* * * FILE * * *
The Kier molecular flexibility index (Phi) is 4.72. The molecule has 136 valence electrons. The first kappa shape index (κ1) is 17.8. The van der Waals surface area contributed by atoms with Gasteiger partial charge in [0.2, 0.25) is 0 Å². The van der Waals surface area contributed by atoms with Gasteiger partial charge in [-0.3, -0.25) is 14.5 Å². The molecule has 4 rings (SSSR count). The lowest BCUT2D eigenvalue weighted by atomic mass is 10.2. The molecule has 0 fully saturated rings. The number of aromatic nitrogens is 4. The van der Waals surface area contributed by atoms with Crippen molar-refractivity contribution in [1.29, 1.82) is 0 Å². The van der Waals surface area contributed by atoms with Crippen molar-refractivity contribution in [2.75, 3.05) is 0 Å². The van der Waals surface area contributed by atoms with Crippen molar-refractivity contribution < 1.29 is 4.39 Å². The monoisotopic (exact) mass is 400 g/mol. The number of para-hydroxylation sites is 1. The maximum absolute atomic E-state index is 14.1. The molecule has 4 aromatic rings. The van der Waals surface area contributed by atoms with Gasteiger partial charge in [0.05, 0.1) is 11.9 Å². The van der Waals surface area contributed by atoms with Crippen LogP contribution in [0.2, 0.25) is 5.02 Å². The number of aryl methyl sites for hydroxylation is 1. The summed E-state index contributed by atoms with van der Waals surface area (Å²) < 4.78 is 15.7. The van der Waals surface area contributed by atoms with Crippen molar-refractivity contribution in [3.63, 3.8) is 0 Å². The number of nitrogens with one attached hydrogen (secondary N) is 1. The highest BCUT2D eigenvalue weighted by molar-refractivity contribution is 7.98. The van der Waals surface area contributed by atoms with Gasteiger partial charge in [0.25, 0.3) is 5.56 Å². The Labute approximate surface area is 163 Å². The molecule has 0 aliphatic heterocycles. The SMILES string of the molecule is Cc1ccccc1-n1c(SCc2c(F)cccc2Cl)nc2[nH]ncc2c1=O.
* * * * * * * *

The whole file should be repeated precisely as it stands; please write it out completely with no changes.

The Kier molecular flexibility index (Phi) is 4.72. The molecule has 136 valence electrons. The first kappa shape index (κ1) is 17.8. The van der Waals surface area contributed by atoms with Gasteiger partial charge in [0.2, 0.25) is 0 Å². The van der Waals surface area contributed by atoms with Gasteiger partial charge in [-0.3, -0.25) is 14.5 Å². The molecule has 4 rings (SSSR count). The lowest BCUT2D eigenvalue weighted by atomic mass is 10.2. The molecule has 0 fully saturated rings. The number of aromatic nitrogens is 4. The van der Waals surface area contributed by atoms with Crippen molar-refractivity contribution in [1.29, 1.82) is 0 Å². The van der Waals surface area contributed by atoms with Crippen molar-refractivity contribution in [2.75, 3.05) is 0 Å². The van der Waals surface area contributed by atoms with Crippen molar-refractivity contribution < 1.29 is 4.39 Å². The monoisotopic (exact) mass is 400 g/mol. The number of para-hydroxylation sites is 1. The maximum absolute atomic E-state index is 14.1. The molecule has 4 aromatic rings. The van der Waals surface area contributed by atoms with Gasteiger partial charge in [0.05, 0.1) is 11.9 Å². The van der Waals surface area contributed by atoms with Crippen LogP contribution in [0.2, 0.25) is 5.02 Å². The number of aryl methyl sites for hydroxylation is 1. The summed E-state index contributed by atoms with van der Waals surface area (Å²) < 4.78 is 15.7. The van der Waals surface area contributed by atoms with Crippen molar-refractivity contribution in [3.63, 3.8) is 0 Å². The number of nitrogens with one attached hydrogen (secondary N) is 1. The highest BCUT2D eigenvalue weighted by molar-refractivity contribution is 7.98. The van der Waals surface area contributed by atoms with Gasteiger partial charge in [0.25, 0.3) is 5.56 Å². The Labute approximate surface area is 163 Å². The molecule has 0 aliphatic heterocycles. The SMILES string of the molecule is Cc1ccccc1-n1c(SCc2c(F)cccc2Cl)nc2[nH]ncc2c1=O.